After locking himself into the record books by becoming only the fourth person all-time to drop a triple-double in the NCAA March Madness tournament, Ja Morant has raised eyebrows around the basketball world. Morant’s incredible stat line featured him dropping 17 points, grabbing 11 boards, and dishing 16 assists on the way to leading his team, Murray State, to an electrifying 83-64 victory versus Marquette on prime-time television. Seemingly overnight, Morant has become must-see TV and has left the basketball world begging for more from the young star guard. With Morant being projected to be a top-3 pick in the upcoming 2019 NBA Draft, we will be breaking down Morant’s game as well as comparing him to current NBA players.
Weight: 175 lbs.
Hometown: Dalzell, South Carolina
College: Murray State University
2018-2019 Season Stats: 24.4 points, 5.7 rebounds, 10.2 assists, and 1.8 steals
For the first strength of Morant’s game, we have his length. Morant has a lengthy reach which allows him to expand his game on both ends of the floor. On the defensive side of the ball, the sophomore’s length allows him to poke away simple passes as well as cut off his opponent’s passing lanes. This great play on the defensive side of the ball allows him to be able to turn the tables on any given opponent and push the ball down the floor in transition. His explosiveness and incredible finishing ability allows him to blow-by just about any defender he faces and this skill makes it incredibly hard for opposing teams to keep him out of the lane. The next skill we will break down is Morant’s shooting. Morant has a nice touch on his shot, especially from inside the arc. His shooting game primarily runs through the mid-range, but at times, Morant has shown that he can step out on the perimeter and make shots. His skillset, as far as shooting goes, should translate well into the NBA. While his mid-range shooting is a strong suit for him, his passing ability might be even better. To show the NBA world just how good Morant can pass the ball, lets take a look at a description of his passing ability first written on http://www.nbadraftroom.com.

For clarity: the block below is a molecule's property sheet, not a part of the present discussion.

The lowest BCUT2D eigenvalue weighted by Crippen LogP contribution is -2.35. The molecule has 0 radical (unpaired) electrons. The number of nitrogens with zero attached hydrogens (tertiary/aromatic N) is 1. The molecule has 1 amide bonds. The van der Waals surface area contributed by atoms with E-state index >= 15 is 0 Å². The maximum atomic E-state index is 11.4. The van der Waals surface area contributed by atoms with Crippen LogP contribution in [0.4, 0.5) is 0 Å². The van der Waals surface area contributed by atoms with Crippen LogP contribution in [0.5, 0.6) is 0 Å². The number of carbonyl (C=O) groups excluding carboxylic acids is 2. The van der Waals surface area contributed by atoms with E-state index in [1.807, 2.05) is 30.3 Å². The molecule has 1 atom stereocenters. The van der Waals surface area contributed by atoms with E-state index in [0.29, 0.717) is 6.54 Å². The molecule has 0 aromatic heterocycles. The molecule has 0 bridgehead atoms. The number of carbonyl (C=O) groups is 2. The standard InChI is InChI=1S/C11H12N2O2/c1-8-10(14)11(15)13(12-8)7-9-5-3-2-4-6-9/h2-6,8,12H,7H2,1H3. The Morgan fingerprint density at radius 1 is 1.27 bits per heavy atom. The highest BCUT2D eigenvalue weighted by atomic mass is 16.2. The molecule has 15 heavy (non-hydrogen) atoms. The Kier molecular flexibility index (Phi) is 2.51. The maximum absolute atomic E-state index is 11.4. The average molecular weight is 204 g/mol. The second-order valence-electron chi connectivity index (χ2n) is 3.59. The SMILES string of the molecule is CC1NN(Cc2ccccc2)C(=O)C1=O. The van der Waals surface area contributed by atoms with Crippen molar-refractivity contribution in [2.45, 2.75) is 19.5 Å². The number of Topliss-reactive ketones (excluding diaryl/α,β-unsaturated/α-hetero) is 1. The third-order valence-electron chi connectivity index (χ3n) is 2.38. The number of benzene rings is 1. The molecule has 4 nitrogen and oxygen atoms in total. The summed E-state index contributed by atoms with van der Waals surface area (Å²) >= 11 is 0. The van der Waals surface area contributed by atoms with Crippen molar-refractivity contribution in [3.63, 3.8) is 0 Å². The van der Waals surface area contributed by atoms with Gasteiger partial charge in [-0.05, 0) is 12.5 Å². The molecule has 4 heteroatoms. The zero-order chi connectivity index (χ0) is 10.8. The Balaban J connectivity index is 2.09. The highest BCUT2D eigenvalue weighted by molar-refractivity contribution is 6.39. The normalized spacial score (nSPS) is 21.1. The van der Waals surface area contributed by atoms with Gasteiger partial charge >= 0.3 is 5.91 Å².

He sees a lot of defenders and does a good job of creating for his teammates, averaging about 10 assists per game. He shows pure point guard instincts, despite his knack for scoring the ball, and he seems to relish drawing the defense to him and finding the open man.
Morant has shown time and time again that he can find a perfect passing angle and execute the right pass just in time for one of his teammates to cut to the basket or step out and hit a deep three-pointer from behind the arc.
Morant doesn’t have many weaknesses in his game, but one thing particularly stands out to me as a potential problem. The potential problem could lie in his three-point shooting. We discussed earlier about how most of Morant’s successful shooting occurs within the arc, but many analysts would like to see him branch out and expand his shooting game outside the arc. Currently, Morant is shooting about 32% from behind the arc, which isn’t an incredible number. Hopefully Morant can improve his three-point shooting ability and become a prolific scorer from behind the arc before he takes the court as an NBA player.
NBA Comparison: De’Aaron Fox
- Both possess an incredible passing ability which sets them apart from other guards
- Both have an explosive ability to attack the basket and push the ball in transition
- Both control the pace of the game and can turn into floor generals within moments of receiving the ball
Tye Hooker’s Draft Projection: #2 Overall